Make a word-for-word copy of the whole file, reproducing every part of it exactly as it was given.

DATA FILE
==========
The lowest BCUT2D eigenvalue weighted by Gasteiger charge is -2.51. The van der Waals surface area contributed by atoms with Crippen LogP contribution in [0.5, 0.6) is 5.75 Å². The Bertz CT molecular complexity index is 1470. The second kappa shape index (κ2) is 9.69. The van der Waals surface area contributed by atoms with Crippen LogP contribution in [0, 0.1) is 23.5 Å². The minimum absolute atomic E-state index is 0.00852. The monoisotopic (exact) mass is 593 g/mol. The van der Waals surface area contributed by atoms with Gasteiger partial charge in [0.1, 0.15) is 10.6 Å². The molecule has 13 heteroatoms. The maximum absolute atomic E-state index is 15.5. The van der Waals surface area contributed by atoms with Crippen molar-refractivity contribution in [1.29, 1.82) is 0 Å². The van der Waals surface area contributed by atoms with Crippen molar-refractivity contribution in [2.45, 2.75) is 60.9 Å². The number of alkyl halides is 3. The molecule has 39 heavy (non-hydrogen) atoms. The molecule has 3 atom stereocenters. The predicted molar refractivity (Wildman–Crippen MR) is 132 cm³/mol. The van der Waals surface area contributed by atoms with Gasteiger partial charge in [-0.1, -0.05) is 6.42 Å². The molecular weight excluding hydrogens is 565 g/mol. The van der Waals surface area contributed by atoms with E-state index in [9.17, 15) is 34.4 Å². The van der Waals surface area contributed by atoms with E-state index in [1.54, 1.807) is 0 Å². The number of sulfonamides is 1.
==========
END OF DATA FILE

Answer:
The lowest BCUT2D eigenvalue weighted by Gasteiger charge is -2.51. The van der Waals surface area contributed by atoms with Crippen LogP contribution in [0.5, 0.6) is 5.75 Å². The Bertz CT molecular complexity index is 1470. The second kappa shape index (κ2) is 9.69. The van der Waals surface area contributed by atoms with Crippen LogP contribution in [0, 0.1) is 23.5 Å². The minimum absolute atomic E-state index is 0.00852. The monoisotopic (exact) mass is 593 g/mol. The van der Waals surface area contributed by atoms with Gasteiger partial charge in [0.1, 0.15) is 10.6 Å². The molecule has 13 heteroatoms. The maximum absolute atomic E-state index is 15.5. The van der Waals surface area contributed by atoms with Crippen molar-refractivity contribution in [1.29, 1.82) is 0 Å². The van der Waals surface area contributed by atoms with Crippen molar-refractivity contribution in [2.45, 2.75) is 60.9 Å². The number of alkyl halides is 3. The molecule has 39 heavy (non-hydrogen) atoms. The molecule has 3 atom stereocenters. The predicted molar refractivity (Wildman–Crippen MR) is 132 cm³/mol. The van der Waals surface area contributed by atoms with Gasteiger partial charge in [-0.1, -0.05) is 6.42 Å². The molecular weight excluding hydrogens is 565 g/mol. The van der Waals surface area contributed by atoms with E-state index in [9.17, 15) is 34.4 Å². The van der Waals surface area contributed by atoms with E-state index in [1.54, 1.807) is 0 Å². The number of sulfonamides is 1.